5. Work Challenges During a Pandemic – Auxiliary nurses, like many NHS staff, worked in new ways during the Covid-19 pandemic, prompting anxiety and a desire to change practices.

As a new group of employees, participants suggested that they often felt like pioneers, since there was no one in this role to look at as an example. It is important to note that the report highlighted the strong ambition and desire of AOC to ensure that this role was successful. The report provides several key recommendations for improving and providing additional support to ethnic minority aide nurses.

The role of assistant nurse was introduced in England in 2017 in response to a 2015 Shape of Caring survey led by Lord Willis of Knaresborough to ensure that nurses and caregivers receive a consistently high quality education and training. This role was conceived as a “bridging role” that enabled the careers of healthcare professionals and helped registered nurses complete more complex tasks. Imperial College Healthcare became a pilot site for the Assistant Nursing program in 2019.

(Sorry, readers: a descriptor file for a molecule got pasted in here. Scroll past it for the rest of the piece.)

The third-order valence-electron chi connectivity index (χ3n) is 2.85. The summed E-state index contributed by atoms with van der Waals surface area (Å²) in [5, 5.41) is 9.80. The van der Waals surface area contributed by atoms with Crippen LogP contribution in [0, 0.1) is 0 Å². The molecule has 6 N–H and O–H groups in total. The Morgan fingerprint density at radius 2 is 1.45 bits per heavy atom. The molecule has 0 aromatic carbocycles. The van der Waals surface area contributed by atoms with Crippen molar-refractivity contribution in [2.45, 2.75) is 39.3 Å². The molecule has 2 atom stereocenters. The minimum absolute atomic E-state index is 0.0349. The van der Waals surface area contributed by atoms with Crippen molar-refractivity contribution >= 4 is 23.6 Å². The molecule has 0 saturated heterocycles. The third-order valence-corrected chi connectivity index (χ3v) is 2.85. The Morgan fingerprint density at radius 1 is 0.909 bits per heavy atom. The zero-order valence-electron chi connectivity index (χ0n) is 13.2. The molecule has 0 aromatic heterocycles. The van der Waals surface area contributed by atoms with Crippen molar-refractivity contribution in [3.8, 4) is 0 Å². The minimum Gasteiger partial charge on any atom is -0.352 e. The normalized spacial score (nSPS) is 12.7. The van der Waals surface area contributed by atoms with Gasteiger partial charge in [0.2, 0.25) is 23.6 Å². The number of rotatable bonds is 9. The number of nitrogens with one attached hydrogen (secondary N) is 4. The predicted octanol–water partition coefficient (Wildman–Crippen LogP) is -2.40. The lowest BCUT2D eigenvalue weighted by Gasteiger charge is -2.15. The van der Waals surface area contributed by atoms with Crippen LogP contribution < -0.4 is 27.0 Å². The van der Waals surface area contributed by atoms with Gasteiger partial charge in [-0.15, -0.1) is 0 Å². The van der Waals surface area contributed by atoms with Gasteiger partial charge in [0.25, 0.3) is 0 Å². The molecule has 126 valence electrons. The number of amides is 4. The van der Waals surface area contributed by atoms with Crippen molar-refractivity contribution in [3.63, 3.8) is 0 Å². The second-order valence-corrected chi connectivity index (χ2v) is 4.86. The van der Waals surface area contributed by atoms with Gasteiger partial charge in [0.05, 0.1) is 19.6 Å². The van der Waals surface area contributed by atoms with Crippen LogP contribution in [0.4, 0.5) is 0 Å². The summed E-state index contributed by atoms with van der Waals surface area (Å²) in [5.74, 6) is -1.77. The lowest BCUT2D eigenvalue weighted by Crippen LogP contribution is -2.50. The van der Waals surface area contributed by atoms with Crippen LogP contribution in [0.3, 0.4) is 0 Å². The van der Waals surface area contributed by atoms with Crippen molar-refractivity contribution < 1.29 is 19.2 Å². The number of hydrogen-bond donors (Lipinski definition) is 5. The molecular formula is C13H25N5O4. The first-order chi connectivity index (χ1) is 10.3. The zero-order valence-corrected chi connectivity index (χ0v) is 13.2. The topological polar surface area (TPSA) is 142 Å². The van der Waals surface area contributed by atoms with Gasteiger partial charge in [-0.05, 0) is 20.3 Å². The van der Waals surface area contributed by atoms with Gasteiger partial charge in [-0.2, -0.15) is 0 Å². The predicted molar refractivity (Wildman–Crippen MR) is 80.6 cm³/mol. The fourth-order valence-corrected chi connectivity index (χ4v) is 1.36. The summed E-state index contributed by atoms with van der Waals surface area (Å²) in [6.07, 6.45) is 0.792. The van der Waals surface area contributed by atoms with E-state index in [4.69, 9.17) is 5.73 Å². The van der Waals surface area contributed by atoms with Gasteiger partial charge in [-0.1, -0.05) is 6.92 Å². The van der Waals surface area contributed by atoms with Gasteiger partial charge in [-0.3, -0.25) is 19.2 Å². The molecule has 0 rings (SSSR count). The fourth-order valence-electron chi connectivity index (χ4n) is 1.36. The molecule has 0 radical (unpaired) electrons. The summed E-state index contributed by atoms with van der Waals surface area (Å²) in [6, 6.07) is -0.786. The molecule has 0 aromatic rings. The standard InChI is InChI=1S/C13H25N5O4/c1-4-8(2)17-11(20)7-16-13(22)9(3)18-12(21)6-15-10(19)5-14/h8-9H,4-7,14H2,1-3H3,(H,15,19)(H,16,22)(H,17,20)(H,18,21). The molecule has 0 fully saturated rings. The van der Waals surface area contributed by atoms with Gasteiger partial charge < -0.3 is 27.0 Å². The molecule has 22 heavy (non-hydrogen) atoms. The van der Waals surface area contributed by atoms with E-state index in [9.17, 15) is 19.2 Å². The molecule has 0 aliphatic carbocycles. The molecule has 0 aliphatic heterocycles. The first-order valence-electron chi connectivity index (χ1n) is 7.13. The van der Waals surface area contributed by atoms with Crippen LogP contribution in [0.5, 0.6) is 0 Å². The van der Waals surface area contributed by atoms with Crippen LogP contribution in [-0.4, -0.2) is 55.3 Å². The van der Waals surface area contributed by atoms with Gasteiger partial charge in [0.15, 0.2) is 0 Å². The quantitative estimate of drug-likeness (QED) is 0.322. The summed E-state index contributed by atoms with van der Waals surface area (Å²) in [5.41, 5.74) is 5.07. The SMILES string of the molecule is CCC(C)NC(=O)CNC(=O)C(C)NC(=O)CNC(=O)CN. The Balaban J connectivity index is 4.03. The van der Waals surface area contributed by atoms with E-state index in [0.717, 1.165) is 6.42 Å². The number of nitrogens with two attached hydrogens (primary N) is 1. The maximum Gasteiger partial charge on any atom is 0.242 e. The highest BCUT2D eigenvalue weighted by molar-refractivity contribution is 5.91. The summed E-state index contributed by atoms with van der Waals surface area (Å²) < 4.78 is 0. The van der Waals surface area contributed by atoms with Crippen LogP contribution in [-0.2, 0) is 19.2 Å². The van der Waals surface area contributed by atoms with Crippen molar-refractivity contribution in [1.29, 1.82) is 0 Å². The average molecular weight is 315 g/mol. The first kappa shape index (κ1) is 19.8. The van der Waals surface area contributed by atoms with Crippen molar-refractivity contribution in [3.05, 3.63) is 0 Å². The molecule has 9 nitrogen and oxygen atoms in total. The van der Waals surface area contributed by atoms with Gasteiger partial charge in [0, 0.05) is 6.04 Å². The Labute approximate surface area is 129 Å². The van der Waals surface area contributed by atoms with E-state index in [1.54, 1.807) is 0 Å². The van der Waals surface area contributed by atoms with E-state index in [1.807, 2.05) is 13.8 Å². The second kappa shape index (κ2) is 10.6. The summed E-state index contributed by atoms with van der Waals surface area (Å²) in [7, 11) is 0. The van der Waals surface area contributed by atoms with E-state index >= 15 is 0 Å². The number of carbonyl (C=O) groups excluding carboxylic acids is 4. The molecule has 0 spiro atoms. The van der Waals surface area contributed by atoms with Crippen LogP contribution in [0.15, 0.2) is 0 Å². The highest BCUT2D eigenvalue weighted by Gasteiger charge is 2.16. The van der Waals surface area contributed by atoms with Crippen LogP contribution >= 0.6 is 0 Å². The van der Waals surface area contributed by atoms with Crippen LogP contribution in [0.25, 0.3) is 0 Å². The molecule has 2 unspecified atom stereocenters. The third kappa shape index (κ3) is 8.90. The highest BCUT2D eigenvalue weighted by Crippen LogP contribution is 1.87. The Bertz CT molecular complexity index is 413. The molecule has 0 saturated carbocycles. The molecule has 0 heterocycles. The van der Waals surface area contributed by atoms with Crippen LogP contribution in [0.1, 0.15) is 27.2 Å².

Recommendations from the report include recognizing the challenges faced by nurses, supporting and recognizing their contributions, collaborating between policymakers and employers to improve clarity of roles and professional identities, developing ambassador and mentoring schemes, and increasing the visibility of learning and development opportunities. , improved monitoring of the well-being of nursing staff, and better access to resources that provide support and safe places to voice concerns.

Commenting on the report, Director of Nursing Professor Janice Sigsworth said: “Nurses are highly regarded members of our team, providing vital, high-quality patient care and allowing Registered Nurses to focus on other key areas of care. Because the role is so new, research like this provides us with valuable insights into the experiences of our employees, which helps us understand what works and what doesn’t, so that we can make improvements for both the well-being of our employees and patients. care.